Hello, Is It Me You’re Phishing For: Amazon Vishing Attacks

Abhishek Iyer
Written by Abhishek Iyer
Threat Research /
Hello, Is It Me You’re Phishing For: Amazon Vishing Attacks

Over the past year, the common public has gotten so used to shopping online that Amazon orders are now either made from muscle memory or in consumerist fugue states. I’ve personally had packages show up at my doorstep that I barely remembered ordering (A 6-foot cat plushy? I guess I can fit it somewhere in my living room), and had other occasions where I clicked the ‘Order’ button before immediately regretting it (A 12-foot cat plushy? Might be too much). And it’s this omnipresence of online shopping receipts in our lives and inboxes that cybercriminals continue to exploit. 

In today’s Blox Tale, we will look at two Amazon vishing attacks that attempted to steal victims’ credit card details by sending fake order receipts and including phone numbers to call for processing order returns.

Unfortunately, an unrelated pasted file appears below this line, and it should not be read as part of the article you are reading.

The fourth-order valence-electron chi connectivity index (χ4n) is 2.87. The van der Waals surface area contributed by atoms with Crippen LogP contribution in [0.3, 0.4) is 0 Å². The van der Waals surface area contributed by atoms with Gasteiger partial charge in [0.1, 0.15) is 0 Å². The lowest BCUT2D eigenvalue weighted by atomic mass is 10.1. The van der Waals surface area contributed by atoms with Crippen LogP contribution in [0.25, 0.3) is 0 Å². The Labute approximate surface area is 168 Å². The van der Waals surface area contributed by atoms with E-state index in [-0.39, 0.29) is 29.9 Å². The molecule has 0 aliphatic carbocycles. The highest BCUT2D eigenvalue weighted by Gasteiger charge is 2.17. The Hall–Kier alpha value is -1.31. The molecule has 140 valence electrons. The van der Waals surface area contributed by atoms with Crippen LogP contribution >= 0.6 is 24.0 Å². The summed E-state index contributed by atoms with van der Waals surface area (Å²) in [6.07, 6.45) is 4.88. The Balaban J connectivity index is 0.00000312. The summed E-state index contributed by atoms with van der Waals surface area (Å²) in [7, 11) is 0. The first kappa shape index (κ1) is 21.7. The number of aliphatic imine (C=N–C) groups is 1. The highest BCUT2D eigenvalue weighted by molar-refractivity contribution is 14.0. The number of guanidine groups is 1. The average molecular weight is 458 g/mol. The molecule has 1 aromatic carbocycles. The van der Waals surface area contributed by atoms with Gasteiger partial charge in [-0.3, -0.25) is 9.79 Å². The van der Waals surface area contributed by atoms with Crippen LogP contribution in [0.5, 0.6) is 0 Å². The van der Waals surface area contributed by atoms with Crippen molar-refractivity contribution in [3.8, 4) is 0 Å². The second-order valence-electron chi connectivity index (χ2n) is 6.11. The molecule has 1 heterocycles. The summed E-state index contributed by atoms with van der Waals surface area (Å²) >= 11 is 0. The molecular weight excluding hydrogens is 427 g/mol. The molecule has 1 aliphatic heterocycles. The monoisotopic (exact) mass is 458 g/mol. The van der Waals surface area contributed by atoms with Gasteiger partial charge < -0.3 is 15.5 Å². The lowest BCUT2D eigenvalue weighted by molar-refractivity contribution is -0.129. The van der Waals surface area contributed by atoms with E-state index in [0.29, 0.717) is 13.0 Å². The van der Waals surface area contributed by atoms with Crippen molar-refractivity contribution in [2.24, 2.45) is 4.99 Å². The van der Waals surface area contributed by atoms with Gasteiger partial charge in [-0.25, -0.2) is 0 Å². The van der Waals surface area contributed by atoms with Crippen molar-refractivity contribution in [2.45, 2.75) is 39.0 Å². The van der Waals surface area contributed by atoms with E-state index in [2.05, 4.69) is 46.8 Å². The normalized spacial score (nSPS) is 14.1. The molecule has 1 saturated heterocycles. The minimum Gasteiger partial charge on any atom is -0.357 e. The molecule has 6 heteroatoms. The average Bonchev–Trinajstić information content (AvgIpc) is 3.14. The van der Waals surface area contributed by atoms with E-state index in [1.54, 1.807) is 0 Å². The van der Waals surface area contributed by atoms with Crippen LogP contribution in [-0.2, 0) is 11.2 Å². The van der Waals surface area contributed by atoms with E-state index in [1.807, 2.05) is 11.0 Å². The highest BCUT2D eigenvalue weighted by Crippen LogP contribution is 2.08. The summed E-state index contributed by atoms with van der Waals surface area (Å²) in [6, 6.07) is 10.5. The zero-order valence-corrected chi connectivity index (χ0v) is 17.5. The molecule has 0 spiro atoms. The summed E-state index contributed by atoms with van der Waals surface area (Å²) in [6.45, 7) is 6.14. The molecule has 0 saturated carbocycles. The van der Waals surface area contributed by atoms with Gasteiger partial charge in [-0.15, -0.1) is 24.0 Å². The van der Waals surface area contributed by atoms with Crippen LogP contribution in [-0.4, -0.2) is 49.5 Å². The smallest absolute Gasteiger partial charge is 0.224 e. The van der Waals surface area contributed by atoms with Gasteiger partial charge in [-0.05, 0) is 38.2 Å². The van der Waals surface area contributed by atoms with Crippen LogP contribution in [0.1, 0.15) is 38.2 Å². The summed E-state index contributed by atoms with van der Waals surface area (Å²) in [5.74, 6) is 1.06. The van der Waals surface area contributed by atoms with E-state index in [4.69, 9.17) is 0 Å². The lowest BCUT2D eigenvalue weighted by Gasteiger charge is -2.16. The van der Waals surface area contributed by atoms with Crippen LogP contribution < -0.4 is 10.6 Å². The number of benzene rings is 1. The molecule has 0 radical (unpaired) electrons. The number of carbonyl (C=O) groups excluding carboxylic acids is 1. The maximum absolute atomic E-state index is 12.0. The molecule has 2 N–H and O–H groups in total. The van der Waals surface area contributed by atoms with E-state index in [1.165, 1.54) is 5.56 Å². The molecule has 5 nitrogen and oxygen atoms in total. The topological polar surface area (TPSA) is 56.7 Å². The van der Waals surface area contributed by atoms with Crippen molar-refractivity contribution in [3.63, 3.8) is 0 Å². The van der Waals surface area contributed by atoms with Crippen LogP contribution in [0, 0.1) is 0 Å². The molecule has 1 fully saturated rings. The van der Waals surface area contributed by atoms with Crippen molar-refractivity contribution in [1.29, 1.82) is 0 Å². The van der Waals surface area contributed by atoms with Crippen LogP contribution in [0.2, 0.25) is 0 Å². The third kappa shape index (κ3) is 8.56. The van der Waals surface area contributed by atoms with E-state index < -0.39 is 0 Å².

Before we go through the attacks in greater detail, a brief description of vishing for the uninitiated: vishing (or voice phishing) is a type of scam where malicious actors steal personal information from victims over the phone or by leaving fraudulent voice messages. Armorblox has reported on an Amazon vishing attack from last year that you can read here.     

Now let’s focus on the attacks at hand:

Amazon Vishing Attack 1

Org mailboxes: ~9,000

Email security bypassed: Exchange Online Protection (EOP), Microsoft Defender for Office 365 (MSDO)

Techniques used: Social engineering, brand impersonation, replicating existing workflows, vishing (no URLs in email), using a Gmail address

This email attack bypassed native Microsoft email security controls. Microsoft assigned a Spam Confidence Level (SCL) of ‘1’ to the email, which meant the email was determined to not be spam by Office 365 and delivered to recipients’ inboxes.

The Email

The email was sent from a Gmail account and was titled ‘Invoice:ID’ followed by a long and genuine looking invoice number. The email contained HTML stylings similar to genuine emails sent from Amazon, and included information on an LG OLED TV and XBOX game console purportedly purchased by the victim.

A snapshot of the email is given below:

Amazon vishing attack example

Fig: Email impersonating Amazon and including a phone number to call